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Gorsuch grilled on abortion, torture and Trump

Neil Gorsuch testifies before the Senate Judiciary Committee on his nomination to be an associate justice of the Supreme Court during a hearing on March 21. | Getty

The Supreme Court nominee faces tough questions from Senate Democrats


Supreme Court nominee Neil Gorsuch faced a marathon grilling session before the Senate Judiciary Committee on Tuesday, with Democrats eager to dissect his lengthy legal record both on the bench and as a top lawyer in the Bush administration — and whether he would be willing to take on President Donald Trump.

Democrats have indicated they want to interrogate Gorsuch on everything from abortion and campaign finance to workers’ rights and executive power. They are also sure to press Gorsuch on his tenure as a Justice Department lawyer working on anti-terror policies in the George W. Bush administration. His views on judicial independence will also be a hot topic in light of the attacks on multiple judges by the man who nominated him.

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Senate Judiciary Committee Chairman Chuck Grassley attempted to head off those criticisms from Democrats by asking Gorsuch about his independence and whether Gorsuch would struggle to rule against the president who picked him.


“That’s a softball, Mr. Chairman,” Gorsuch responded. “I have no difficulty ruling for or against any party … and I’m heartened by the support I have received from people who recognize that there’s no such thing as a Republican judge or a Democratic judge. We just have judges in this country.”

Gorsuch also testified that he has “offered no promises on how I’d rule in any case, to anyone” — adding that he would not find it “appropriate for a judge to do so, no matter who’s doing the asking.”

Under questioning from Grassley, the nominee also stressed that he views his role as a judge to come up with the fairest conclusion using the law and facts — a theme that he also sounded during his opening remarks on Monday.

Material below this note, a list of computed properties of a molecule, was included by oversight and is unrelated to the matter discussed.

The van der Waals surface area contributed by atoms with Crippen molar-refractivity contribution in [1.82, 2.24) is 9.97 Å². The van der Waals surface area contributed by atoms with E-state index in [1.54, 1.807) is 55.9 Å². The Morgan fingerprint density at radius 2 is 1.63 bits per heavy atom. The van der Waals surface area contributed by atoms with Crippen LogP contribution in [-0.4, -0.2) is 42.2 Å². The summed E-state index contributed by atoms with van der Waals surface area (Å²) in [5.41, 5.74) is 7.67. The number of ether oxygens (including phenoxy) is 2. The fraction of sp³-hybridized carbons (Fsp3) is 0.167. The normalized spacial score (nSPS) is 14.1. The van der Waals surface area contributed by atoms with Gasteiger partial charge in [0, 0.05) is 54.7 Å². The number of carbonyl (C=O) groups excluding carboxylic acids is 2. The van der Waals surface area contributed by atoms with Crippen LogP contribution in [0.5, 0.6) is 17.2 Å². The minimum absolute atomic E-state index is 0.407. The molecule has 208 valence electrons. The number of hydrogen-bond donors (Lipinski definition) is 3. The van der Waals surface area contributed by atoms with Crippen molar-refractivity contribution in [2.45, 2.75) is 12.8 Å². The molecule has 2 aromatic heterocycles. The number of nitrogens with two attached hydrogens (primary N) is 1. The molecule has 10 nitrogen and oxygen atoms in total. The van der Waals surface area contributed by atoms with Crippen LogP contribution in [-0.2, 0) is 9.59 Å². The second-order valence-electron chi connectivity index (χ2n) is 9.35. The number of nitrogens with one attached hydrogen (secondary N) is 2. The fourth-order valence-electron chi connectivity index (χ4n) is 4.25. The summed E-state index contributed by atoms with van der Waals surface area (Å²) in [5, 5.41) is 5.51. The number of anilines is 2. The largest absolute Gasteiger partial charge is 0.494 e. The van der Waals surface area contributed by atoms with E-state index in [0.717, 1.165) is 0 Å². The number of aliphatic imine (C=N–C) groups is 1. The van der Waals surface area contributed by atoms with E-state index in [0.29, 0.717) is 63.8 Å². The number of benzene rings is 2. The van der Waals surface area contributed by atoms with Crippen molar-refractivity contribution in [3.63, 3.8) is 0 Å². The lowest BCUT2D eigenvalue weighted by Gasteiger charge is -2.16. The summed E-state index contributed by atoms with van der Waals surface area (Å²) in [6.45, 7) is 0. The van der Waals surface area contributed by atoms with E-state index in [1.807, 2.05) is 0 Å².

“Judges would make pretty rotten legislators. We’re life tenured. You can’t get rid of us,” Gorsuch said Tuesday. “It only takes a couple of us to make a decision, or nine, or 12, depending on the court. It’d be a pretty poor way to run a democracy.”

Gorsuch declined to say whether Roe vs. Wade, the landmark Supreme Court case that legalized abortion, was correctly decided more than four decades ago.

The comments came in an exchange about legal precedent with Grassley, who appeared eager to stave off Democratic attempts to pin Gorsuch down on controversial issues.

Roe “is a precedent of the United States Supreme Court,” Gorsuch testified.

“I’m not in a position to tell you whether I’d personally like or dislike any precedent. That’s not relevant to my job,” Gorsuch in the discussion with Grassley. “Precedent … deserves our respect. And to come in and think that just because I’m new or the latest thing I’d know better than everybody who comes before me would be an act of hubris.”

When asked by Sen. Dianne Feinstein (D-Calif.) whether he viewed Roe as a “super precedent,” Gorsuch responded: “It has been reaffirmed many times, I can say that.”

Gorsuch similarly dodged on whether other hot-button Supreme Court cases on gun laws and campaign finance regulations were correctly decided.

“I’d respectfully respond that it is a precedent of the United States Supreme Court and as a good judge, you don’t approach that question anew as if it’s never been decided,” Gorsuch told senators.

Gorsuch did offer Democrats an olive branch by backing away from some of the most aggressive legal stances taken by the Bush administration in the war on terror, with the nominee declaring that he was in a camp of advisers who favored a less hawkish approach.

Feinstein had expressed concern with Gorsuch’s involvement as a Justice Department official on a signing statement Bush issued, which seemed to narrow an anti-torture amendment authored by Sen. John McCain.

“Doesn’t it mean when you wrote this in e-mail you were condoning waterboarding as lawful?” the California senator said.

Gorsuch said the statement divided the administration and that he wasn’t a policy advocate. My “involvement in this process was as a lawyer. That’s all I was I was a lawyer for a client,” the nominee insisted.

However, Gorsuch also said his views tended to the “gentler” side.

“There were individuals, in maybe the vice president’s office, who wanted a more aggressive signing statement along the lines you described and…there were others, including at the State Department, who wanted a gentler signing statement. And my recollection sitting here as best I can give it to you without studying the email is: I was in the latter camp.”

Gorsuch said his views often aligned with one of the more moderate Bush advisers: State Department legal adviser John Bellinger. Gorsuch insisted he never suggested that the president could ignore the law Congress passed.

“There was a tug of war among parties in the White House,” said Gorsuch. “I certainly would never have counseled anyone that they could disobey the law.”

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Source: POLITICO – TOP Stories

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